[Foundation-l] English Wikipedia ethnocentric policy affects other communities
gerard.meijssen at gmail.com
Fri Dec 22 12:07:27 UTC 2006
Sam Korn schreef:
> On 12/22/06, Gerard Meijssen <gerard.meijssen at gmail.com> wrote:
>> No other WMF project has as many resources as the English language
>> Wikipedia does. No other project gets as much attention from the
>> developers. No other project does as well as a result. No other project
>> can therefore withstand the constant abuse from vandals as successfully.
> One senses that here lies the real reason so many people are bitching
> so much about en.wikipedia -- jealousy. Users of other wikis see all
> that the Foundation and the developers devote to the English Wikipedia
> and ask why that can't come to their efforts too. Perhaps they see
> the intense media coverage that the English Wikipedia gets and compare
> their own coverage unfavourably.
Jealousy, hell not for me. OmegaWiki has its own momentum and is doing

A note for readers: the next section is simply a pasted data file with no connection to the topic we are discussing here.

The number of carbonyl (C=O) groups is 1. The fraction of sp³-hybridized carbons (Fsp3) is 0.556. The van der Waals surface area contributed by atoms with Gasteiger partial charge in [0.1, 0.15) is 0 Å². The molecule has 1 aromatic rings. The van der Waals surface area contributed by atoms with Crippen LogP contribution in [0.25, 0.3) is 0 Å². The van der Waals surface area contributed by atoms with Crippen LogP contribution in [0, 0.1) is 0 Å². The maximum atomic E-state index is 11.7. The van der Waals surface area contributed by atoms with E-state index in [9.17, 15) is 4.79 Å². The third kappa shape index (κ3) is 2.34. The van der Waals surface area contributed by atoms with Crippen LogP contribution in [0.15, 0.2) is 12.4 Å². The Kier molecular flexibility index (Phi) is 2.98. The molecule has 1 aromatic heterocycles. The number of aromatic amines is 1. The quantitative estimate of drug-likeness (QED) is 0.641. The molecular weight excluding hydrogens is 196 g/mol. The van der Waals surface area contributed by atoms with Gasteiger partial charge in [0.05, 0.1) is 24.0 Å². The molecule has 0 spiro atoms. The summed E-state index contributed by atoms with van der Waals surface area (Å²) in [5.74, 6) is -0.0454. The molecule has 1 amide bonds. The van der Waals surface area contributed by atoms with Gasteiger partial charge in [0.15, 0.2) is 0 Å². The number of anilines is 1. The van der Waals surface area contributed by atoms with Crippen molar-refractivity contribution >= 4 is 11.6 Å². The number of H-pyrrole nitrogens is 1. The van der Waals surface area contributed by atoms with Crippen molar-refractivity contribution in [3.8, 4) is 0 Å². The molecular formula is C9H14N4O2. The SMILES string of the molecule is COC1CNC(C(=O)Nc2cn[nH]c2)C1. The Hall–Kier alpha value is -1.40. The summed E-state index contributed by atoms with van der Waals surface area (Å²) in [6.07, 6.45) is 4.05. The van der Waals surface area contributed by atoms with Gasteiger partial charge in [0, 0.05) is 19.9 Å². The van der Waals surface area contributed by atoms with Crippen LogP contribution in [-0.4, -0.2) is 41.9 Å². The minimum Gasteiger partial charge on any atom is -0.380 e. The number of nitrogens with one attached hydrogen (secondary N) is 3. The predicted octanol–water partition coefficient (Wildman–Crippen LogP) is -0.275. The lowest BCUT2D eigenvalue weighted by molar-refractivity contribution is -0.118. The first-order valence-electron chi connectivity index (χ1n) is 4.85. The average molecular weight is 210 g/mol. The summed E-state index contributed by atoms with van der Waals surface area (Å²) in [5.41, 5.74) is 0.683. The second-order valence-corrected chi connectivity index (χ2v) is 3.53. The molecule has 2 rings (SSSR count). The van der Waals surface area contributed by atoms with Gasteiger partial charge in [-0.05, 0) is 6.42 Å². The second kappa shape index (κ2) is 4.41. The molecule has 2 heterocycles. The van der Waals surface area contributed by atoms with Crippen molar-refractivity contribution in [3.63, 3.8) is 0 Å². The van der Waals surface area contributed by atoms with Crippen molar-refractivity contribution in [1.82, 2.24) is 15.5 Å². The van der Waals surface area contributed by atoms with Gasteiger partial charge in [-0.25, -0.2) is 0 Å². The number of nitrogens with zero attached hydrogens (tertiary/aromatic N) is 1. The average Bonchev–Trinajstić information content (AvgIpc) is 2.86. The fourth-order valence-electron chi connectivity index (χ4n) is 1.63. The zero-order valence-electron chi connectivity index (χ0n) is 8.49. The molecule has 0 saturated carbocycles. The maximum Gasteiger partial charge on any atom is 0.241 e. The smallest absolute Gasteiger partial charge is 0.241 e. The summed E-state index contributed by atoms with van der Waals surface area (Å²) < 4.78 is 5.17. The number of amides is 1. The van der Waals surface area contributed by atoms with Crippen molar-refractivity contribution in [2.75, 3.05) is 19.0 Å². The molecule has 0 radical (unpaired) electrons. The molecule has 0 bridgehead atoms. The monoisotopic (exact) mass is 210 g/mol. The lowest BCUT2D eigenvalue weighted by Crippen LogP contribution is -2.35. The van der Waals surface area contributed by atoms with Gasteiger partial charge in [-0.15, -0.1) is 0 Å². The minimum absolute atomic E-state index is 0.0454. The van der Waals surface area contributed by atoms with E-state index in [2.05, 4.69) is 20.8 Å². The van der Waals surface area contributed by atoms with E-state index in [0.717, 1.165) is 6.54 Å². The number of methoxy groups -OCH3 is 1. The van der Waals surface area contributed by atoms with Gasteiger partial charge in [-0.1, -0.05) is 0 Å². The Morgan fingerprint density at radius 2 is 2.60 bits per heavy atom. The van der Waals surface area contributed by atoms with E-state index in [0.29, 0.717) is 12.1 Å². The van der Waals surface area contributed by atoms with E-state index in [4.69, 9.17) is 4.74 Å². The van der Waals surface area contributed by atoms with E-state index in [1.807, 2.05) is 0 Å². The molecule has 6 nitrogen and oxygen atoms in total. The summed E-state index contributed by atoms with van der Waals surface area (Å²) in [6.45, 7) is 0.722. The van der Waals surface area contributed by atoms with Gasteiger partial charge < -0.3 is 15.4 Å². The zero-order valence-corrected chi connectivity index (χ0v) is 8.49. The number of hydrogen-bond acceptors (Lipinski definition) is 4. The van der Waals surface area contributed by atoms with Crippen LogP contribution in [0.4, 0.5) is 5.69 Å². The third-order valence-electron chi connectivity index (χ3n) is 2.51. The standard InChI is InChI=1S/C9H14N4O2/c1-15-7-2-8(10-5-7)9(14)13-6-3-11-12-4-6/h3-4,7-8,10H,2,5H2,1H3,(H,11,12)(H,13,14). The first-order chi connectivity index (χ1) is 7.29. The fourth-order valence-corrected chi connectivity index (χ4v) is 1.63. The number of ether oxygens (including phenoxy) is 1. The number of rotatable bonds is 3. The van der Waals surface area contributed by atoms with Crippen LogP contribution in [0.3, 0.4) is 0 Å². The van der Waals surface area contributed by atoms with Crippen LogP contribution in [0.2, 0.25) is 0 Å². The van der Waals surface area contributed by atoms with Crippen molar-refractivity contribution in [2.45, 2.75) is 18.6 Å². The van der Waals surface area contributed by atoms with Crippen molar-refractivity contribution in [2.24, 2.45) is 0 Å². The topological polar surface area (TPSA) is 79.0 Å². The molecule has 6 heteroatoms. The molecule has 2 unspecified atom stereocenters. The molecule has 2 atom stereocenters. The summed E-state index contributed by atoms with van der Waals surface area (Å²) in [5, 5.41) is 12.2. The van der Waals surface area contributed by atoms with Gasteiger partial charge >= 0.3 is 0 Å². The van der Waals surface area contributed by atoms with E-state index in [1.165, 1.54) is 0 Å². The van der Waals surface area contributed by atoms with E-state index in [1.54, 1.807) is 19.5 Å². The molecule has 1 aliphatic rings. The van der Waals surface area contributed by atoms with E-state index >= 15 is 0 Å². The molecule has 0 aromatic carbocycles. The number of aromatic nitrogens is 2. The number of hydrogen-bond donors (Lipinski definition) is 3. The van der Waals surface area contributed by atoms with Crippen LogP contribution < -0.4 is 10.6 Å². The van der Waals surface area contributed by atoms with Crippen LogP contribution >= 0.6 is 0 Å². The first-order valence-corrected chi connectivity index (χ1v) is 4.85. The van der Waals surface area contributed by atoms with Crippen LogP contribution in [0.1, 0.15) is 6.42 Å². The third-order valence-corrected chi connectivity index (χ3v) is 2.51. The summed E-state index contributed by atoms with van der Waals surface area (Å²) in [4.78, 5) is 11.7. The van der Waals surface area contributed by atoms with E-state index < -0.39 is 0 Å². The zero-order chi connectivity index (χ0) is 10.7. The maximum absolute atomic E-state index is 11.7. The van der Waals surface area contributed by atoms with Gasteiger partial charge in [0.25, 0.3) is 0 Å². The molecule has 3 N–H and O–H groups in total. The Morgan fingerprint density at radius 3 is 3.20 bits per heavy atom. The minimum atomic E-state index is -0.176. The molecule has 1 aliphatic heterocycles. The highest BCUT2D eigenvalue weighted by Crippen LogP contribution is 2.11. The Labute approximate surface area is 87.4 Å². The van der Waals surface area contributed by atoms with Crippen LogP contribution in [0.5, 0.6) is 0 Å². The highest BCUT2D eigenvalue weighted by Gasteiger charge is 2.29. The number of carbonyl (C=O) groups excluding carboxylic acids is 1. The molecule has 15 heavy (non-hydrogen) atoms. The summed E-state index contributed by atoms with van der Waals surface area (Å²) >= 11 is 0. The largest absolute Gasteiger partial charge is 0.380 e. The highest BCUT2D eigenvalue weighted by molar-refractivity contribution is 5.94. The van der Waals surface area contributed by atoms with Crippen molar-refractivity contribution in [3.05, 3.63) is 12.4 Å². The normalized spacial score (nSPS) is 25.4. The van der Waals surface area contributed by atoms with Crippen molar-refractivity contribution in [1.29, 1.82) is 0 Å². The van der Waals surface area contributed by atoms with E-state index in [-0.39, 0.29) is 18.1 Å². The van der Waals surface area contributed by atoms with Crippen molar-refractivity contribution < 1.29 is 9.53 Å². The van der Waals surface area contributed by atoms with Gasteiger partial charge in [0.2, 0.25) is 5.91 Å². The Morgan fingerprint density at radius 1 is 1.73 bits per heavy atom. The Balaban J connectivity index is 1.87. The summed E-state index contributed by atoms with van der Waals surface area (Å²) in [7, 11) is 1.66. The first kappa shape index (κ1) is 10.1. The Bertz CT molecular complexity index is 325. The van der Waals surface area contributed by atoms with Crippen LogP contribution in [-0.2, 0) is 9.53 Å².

quite well thank you. When you consider the amount of press projects in
other languages get, it is quite similar remember, the Dutch Wikipedia
is world famous in the Netherlands and Belgium. What I argued was that
the English language Wikipedia has the resources to withstand abuse from
vandals. For the record I do think the English Wikipedia is doing a
>> However, this does not mean that might is right.
> No. Obviously.
>> It also does not mean
>> that arguments used that are in opposition to some of its policies can
>> be ignored as is currently happening.
> I don't see this happening. I see a lot of English Wikipedians who
> are trying to find a way to resolve the problems that SUL could bring.
> I don't see anyone on this list ignoring the opposition or the
> arguments, just people who are trying to get a rational discussion on
> the subject.
>> With the improvements
>> that have happened like the prevention of mixed script user names and
>> the upcoming the SUL the arguments for the practice of blocking non
>> Latin users on sight have been largely removed.
> Nonsense. All that has been changed is that the sledgehammer policy
> currently in use is now outdated and overblown and should be
> *modified* to take these considerations into account. The arguments
> for the practice have not changed; the arguments against the practice
> have been strengthened, however, and that's a completely different
> kettle of fish
The arguments for the current policy have already largely gone away.
With SUL the arguments will be even less relevant. And thank you for the
acknowledgement that the current practice is outdated and overblown.
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